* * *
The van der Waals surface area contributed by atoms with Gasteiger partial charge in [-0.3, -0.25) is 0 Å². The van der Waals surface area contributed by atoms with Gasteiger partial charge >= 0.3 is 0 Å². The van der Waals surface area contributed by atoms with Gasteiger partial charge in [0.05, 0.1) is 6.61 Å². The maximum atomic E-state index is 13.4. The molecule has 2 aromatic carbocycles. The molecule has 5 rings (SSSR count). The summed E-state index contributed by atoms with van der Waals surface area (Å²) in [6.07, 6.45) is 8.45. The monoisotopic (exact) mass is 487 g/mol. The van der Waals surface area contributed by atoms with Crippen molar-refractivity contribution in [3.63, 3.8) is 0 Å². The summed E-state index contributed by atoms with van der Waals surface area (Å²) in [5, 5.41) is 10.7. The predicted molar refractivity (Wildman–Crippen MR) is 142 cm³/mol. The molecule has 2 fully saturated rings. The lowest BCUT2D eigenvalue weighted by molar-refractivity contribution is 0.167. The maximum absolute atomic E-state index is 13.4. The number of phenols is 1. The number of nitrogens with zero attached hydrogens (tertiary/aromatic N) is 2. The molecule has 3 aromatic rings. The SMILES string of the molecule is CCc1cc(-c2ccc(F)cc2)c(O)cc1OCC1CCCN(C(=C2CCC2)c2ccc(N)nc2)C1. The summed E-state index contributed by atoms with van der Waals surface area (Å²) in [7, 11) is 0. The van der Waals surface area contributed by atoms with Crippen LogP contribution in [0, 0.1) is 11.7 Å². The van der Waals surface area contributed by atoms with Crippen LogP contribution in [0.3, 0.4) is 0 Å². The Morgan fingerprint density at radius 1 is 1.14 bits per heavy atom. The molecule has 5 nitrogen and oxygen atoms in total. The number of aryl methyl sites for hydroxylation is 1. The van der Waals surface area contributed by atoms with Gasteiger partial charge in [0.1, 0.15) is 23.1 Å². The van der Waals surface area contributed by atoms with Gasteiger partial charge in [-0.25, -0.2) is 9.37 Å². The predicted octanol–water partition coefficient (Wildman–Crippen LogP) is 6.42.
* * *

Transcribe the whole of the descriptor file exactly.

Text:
The van der Waals surface area contributed by atoms with Gasteiger partial charge in [-0.3, -0.25) is 0 Å². The van der Waals surface area contributed by atoms with Gasteiger partial charge >= 0.3 is 0 Å². The van der Waals surface area contributed by atoms with Gasteiger partial charge in [0.05, 0.1) is 6.61 Å². The maximum atomic E-state index is 13.4. The molecule has 2 aromatic carbocycles. The molecule has 5 rings (SSSR count). The summed E-state index contributed by atoms with van der Waals surface area (Å²) in [6.07, 6.45) is 8.45. The monoisotopic (exact) mass is 487 g/mol. The van der Waals surface area contributed by atoms with Crippen molar-refractivity contribution in [3.63, 3.8) is 0 Å². The summed E-state index contributed by atoms with van der Waals surface area (Å²) in [5, 5.41) is 10.7. The predicted molar refractivity (Wildman–Crippen MR) is 142 cm³/mol. The molecule has 2 fully saturated rings. The lowest BCUT2D eigenvalue weighted by molar-refractivity contribution is 0.167. The maximum absolute atomic E-state index is 13.4. The number of phenols is 1. The number of nitrogens with zero attached hydrogens (tertiary/aromatic N) is 2. The molecule has 3 aromatic rings. The SMILES string of the molecule is CCc1cc(-c2ccc(F)cc2)c(O)cc1OCC1CCCN(C(=C2CCC2)c2ccc(N)nc2)C1. The summed E-state index contributed by atoms with van der Waals surface area (Å²) in [7, 11) is 0. The van der Waals surface area contributed by atoms with Crippen LogP contribution in [0, 0.1) is 11.7 Å². The van der Waals surface area contributed by atoms with Crippen LogP contribution in [0.3, 0.4) is 0 Å². The Morgan fingerprint density at radius 1 is 1.14 bits per heavy atom. The molecule has 5 nitrogen and oxygen atoms in total. The number of aryl methyl sites for hydroxylation is 1. The van der Waals surface area contributed by atoms with Gasteiger partial charge in [0.1, 0.15) is 23.1 Å². The van der Waals surface area contributed by atoms with Gasteiger partial charge in [-0.25, -0.2) is 9.37 Å². The predicted octanol–water partition coefficient (Wildman–Crippen LogP) is 6.42.